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|Title:||Irinotecan changes gene expression in the small intestine of the rat with breast cancer|
|Citation:||Cancer Chemotherapy and Pharmacology, 2007; 59(3):337-348|
|Joanne M. Bowen, Rachel J. Gibson, Adrian G. Cummins, Anna Tyskin and Dorothy M. K. Keefe|
|Abstract:||Purpose The aetiology of mucositis is complex involving change in gene expression, altered apoptosis and interaction between epithelial and subepithelial compartments. This is the first investigation using microarray to assess chemotherapy-induced changes in the gut. The aims of this study were to identify genes that are altered by irinotecan, to determine how these genes contribute to apoptosis and to identify any potential gene families and pathways that are important for mucositis development. Methods Tumour-bearing female dark Agouti rats were administered twice with 150 mg/kg of irinotecan and killed 6 h after the final dose. Jejunal tissue was harvested and RNA was isolated. cDNA was synthesised and purified, prior to hybridisation and microarray analysis. A 5-K oligo clone set was used to investigate gene expression. Results from the microarray were quantified using RT-PCR. Results Many genes were significantly up- or down-regulated by irinotecan. In particular, multiple genes implicated in the mitogen-activated protein kinase (MAPK) signalling pathway were differentially regulated following treatment. These included interleukin 1 receptor, caspases, protein kinase C and dual-specificity phosphatase 6. RT-PCR was used to confirm effects of irinotecan on caspase-1 expression in jejunal tissue and was significantly increased 6 h after treatment with irinotecan. Conclusions This study has identified MAP kinase signalling as being involved with irinotecan-induced intestinal damage and confirms previous findings with radiation-induced oral mucosal damage, which also implicated this pathway. Microarrays are emerging as a valuable tool in mucositis research by linking such findings. The common pathway of chemotherapy- and radiotherapy-induced damage, which utilises the caspase-cascade, may be a useful target to prevent apoptosis following cancer treatment.|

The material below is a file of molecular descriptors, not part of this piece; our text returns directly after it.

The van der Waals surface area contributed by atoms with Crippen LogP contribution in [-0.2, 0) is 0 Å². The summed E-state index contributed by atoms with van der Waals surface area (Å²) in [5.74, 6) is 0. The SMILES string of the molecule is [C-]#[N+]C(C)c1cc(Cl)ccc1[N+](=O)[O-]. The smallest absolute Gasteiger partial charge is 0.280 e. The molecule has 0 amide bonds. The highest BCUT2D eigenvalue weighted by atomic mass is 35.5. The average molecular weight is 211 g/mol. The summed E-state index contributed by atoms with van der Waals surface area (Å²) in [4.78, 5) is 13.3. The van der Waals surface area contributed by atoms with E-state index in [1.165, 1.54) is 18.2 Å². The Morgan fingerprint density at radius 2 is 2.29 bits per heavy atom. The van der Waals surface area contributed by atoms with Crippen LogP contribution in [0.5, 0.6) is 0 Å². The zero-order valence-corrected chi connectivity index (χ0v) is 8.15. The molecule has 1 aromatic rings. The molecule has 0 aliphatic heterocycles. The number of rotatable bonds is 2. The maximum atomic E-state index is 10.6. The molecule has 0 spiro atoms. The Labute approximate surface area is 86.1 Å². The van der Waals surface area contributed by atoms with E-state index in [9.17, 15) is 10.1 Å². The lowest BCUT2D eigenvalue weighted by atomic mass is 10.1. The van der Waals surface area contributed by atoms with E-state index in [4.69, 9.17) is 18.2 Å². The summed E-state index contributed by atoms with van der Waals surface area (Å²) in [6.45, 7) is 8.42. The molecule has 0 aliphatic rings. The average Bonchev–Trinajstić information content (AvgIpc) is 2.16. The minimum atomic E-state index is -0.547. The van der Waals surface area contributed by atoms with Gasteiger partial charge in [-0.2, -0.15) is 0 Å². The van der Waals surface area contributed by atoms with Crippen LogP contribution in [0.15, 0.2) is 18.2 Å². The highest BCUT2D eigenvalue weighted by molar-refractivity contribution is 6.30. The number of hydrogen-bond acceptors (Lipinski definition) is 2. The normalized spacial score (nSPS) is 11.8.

|Keywords:||Microarray; Mucositis; Chemotherapy; Gastrointestinal tract|
|Description:||The original publication can be found at www.springerlink.com|
|Appears in Collections:||Medicine publications|
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